He wrapped his arm around her waist to draw her closer. “Yeah it did. I’m ready to face her tomorrow night.”

“Are you sure?” she asked as she lovingly caressed his cheek.

He clasped her soft hand and kissed the palm before gazing into her bewitching eyes. “Yeah I’m sure.”

“What made you change your mind?”

“Mom,” Steve sighed thoughtfully.

“It helps, doesn’t it?” Peggy mused as she enlaced her husband in her arms, her heart beating rhythmically with his.

“She’s my best adviser after you.” He placed a tender kiss on her lips. “She reminded me that I could never win an argument with you,” he jested with a teasing grin.

“And she’s right.” Peggy teased back, returning the kiss. “I’ll tell Jennifer to phone Jaime right now.”

“In the meantime I’ll start the hot chocolate.”


Barely had Peggy walked of the room that Steve’s smile swiftly refashioned itself into a frown as he began to question his decision to have Jaime over. He wanted to listen without any restriction to the dictates of his conscience telling him he had made a sensible choice but his heart begged to differ. His family’s happiness came first and it was apparent that everyone was looking forward to Jaime’s visit. He drew in a cleansing breath to recollect his thoughts, strained a smile and buckled down to the task at hand.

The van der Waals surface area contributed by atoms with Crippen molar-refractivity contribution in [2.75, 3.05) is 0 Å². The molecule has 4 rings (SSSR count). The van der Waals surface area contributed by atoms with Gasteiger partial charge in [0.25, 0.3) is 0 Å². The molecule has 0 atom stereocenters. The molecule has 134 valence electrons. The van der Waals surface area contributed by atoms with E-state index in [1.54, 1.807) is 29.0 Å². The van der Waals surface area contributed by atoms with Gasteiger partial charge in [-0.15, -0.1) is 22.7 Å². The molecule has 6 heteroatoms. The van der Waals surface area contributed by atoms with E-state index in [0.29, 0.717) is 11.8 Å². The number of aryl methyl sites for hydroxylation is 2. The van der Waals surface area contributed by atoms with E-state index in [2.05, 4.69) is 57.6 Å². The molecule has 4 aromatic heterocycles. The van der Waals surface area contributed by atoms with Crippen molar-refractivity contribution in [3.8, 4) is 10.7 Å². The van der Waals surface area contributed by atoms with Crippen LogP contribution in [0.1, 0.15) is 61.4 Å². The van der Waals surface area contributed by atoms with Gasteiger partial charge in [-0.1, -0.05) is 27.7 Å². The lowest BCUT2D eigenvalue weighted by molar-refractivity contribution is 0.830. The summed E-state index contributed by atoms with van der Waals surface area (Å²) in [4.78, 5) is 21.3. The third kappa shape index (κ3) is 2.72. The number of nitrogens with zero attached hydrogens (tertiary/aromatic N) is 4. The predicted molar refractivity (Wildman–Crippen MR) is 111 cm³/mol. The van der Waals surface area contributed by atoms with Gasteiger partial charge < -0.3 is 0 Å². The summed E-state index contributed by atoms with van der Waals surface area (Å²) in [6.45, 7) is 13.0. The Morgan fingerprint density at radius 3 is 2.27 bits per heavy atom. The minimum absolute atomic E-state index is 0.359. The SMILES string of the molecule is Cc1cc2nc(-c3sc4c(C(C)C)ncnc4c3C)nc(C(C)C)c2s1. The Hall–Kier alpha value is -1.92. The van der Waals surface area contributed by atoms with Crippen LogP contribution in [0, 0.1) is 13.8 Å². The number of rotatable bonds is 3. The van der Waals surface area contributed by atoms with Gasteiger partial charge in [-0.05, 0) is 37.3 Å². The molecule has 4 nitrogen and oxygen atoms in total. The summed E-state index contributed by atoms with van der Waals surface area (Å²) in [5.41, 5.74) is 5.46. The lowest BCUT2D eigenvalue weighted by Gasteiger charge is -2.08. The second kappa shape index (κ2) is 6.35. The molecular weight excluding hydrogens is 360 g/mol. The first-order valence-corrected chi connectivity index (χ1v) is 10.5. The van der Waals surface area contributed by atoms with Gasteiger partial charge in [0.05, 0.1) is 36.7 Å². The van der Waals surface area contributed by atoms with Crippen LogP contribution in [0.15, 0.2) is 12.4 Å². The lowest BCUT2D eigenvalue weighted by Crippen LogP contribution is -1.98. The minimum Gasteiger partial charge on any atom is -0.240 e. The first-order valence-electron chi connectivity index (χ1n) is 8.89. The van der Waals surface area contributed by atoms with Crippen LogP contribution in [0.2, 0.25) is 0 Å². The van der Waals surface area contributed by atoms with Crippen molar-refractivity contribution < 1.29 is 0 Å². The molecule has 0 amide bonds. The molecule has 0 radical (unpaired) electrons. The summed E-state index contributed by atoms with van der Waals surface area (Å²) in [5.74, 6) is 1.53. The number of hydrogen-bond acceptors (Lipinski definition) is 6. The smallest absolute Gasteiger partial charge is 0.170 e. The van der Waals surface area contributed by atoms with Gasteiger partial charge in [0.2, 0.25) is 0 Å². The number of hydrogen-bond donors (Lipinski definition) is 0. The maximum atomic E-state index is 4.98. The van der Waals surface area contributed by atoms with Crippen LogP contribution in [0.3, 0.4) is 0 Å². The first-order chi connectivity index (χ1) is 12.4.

The next evening, mother and daughter worked conjointly in setting up the table while waiting for Steve to return from work. Everything was proceeding accordingly except for Steve who was running a little late, which prompted Peggy to suspect her husband was having second thought. ‘He’d better not do this to me,” she mumbled angrily underneath her breath.

“What did you say?” Jennifer asked with a quizzical frown.

“Oh nothing, dear. I was just thinking of your father. He’s a little late,” she observed while glancing down her wristwatch. “I just hope he’s okay.” A rumbling noise drew her to the window where she heaved a loud sigh of relief at the car coming up the driveway. “He’s here.”

She welcomed him at the door with a warm hug. “Where have you been? I thought something had happened to you.”

“I’m not that late, am I?”


“I’m sorry about that. I dropped by the toy store on my way here to buy a stuffed bear for Jaime’s daughter.” He produced the animal for his wife to see.

“What a lovely thought.” She took the furry bear from his hand and placed it on the couch. “I can’t wait to see her again. I hope she’ll still consider me her best friend.”

“Why shouldn’t she? It’s me she was at loggerheads with; not you. I’ll go wash up.” He brushed a light kiss on the tip of her nose and made his way up the stairs to go spruce himself up for dinner.

Jaime’s heart pounded hard against her chest as she neared the old family farm. It was as she remembered it, save for a second barn that Steve had erected to lodge more horses and small farm animals. A wistful smile crossed her lips at the thought of Steve’s children growing up amidst nature and regretted having denied her daughter that kind of life. Maybe it wasn’t too late and she herself could start anew in Ojai on a small spread so her only child could taste the great outdoors. Tonight would provide her with the answer.